Yad Vashem to honor unheralded Holocaust hero
Dutch policeman who joined resistance after being ordered to round up Jews to recieve Israel's highest honor.
A Dutch policeman who joined the resistance movement after being ordered to round up Jews will Monday posthumously receive Israel's highest honor for people who rescued Jews from the Holocaust.
Henk Drogt's bravery became known thanks to the efforts of an El Al pilot who heard the story from the hero's son, who will receive the honor on his 65th birthday.
Drogt, who was executed by the Nazis in 1944, was already recognized as a hero by former U.S. president Dwight D. Eisenhower, Britain and the Netherlands for his role in rescuing Allied pilots who ejected over occupied Holland.
But Israel had never acknowledged the circumstances in which Drogt joined the resistance. Monday his son will receive the honor naming his father Righteous Among the Nations in a formal ceremony in Jerusalem at Yad Vashem, the Holocaust Martyrs' and Heroes Remembrance Authority.
Drogt, who was not Jewish, defected in 1943 with his rifle after receiving orders to arrest the remaining Jews in the Groningen area in northern Holland, where he served in the ranks of the Marechaussee, the military police. Some of his comrades who also refused the order were arrested, and later honored by Yad Vashem for their actions.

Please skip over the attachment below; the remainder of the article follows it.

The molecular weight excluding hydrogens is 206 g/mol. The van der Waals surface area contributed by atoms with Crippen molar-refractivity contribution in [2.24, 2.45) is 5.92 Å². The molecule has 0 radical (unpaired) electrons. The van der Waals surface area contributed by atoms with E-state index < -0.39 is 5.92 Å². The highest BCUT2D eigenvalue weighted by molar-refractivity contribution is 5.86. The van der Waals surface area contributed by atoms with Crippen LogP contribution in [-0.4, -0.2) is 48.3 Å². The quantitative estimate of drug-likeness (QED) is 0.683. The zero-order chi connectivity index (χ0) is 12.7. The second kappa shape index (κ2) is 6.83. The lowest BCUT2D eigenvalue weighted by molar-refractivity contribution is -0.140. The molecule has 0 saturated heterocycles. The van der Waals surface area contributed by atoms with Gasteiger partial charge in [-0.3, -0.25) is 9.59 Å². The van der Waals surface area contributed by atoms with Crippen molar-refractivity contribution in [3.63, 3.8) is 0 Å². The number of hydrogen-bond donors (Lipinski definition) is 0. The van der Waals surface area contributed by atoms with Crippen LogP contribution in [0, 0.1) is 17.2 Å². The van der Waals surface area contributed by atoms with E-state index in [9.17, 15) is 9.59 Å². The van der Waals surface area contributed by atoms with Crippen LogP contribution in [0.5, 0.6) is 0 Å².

Drogt's name was omitted from the list submitted to the Commission for the Designation of the Righteous, because he had managed to escape. It took another 20 years and the unexpected help of an El Al pilot to complete the picture.
The pilot told Haaretz that he met the son, Henk Brink, a few years ago in South Africa. "I thought I'd invite him to see Israel and meet the guys from my squadron, because he's interested in aviation," he said. "I also told Yad Vashem about it, but I wasn't sure they'd name him Righteous among the Nations."
Drogt, 23 at the time of his arrest, was planning to marry his pregnant girlfriend. She gave birth to Brink, the son, on September 22, 1943 - one month after Drogt's arrest. "The impression I received was of a young man, a doer rather than a thinker, who died young," says the pilot, who is also a reserve Israel Air Force pilot.
"My connection to Drogt's story is mostly as an army pilot," he added. "Ejecting behind enemy lines is a pilot's worst nightmare. It must have taken tremendous bravery to risk his life to help those stranded and wounded pilots."